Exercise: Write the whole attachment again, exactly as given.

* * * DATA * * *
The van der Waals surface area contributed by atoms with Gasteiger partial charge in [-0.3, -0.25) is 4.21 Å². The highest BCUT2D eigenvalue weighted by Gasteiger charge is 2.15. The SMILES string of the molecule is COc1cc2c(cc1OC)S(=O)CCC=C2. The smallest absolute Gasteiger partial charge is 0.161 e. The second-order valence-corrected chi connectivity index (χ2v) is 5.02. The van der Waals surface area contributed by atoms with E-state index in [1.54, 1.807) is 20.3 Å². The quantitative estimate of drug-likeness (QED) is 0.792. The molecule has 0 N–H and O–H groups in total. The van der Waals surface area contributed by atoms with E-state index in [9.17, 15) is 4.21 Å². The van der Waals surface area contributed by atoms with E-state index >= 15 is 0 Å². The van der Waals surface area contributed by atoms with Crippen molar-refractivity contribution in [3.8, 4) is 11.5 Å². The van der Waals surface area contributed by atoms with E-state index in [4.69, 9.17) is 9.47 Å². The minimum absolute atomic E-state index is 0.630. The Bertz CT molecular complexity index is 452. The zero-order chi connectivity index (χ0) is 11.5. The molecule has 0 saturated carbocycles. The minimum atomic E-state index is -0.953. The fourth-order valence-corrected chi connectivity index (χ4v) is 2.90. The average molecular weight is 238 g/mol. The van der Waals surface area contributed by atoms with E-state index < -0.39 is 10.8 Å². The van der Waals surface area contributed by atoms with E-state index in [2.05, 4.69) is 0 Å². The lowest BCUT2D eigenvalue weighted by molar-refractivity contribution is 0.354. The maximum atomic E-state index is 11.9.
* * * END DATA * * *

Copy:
The van der Waals surface area contributed by atoms with Gasteiger partial charge in [-0.3, -0.25) is 4.21 Å². The highest BCUT2D eigenvalue weighted by Gasteiger charge is 2.15. The SMILES string of the molecule is COc1cc2c(cc1OC)S(=O)CCC=C2. The smallest absolute Gasteiger partial charge is 0.161 e. The second-order valence-corrected chi connectivity index (χ2v) is 5.02. The van der Waals surface area contributed by atoms with E-state index in [1.54, 1.807) is 20.3 Å². The quantitative estimate of drug-likeness (QED) is 0.792. The molecule has 0 N–H and O–H groups in total. The van der Waals surface area contributed by atoms with E-state index in [9.17, 15) is 4.21 Å². The van der Waals surface area contributed by atoms with E-state index >= 15 is 0 Å². The van der Waals surface area contributed by atoms with Crippen molar-refractivity contribution in [3.8, 4) is 11.5 Å². The van der Waals surface area contributed by atoms with E-state index in [4.69, 9.17) is 9.47 Å². The minimum absolute atomic E-state index is 0.630. The Bertz CT molecular complexity index is 452. The zero-order chi connectivity index (χ0) is 11.5. The molecule has 0 saturated carbocycles. The minimum atomic E-state index is -0.953. The fourth-order valence-corrected chi connectivity index (χ4v) is 2.90. The average molecular weight is 238 g/mol. The van der Waals surface area contributed by atoms with E-state index < -0.39 is 10.8 Å². The van der Waals surface area contributed by atoms with E-state index in [2.05, 4.69) is 0 Å². The lowest BCUT2D eigenvalue weighted by molar-refractivity contribution is 0.354. The maximum atomic E-state index is 11.9.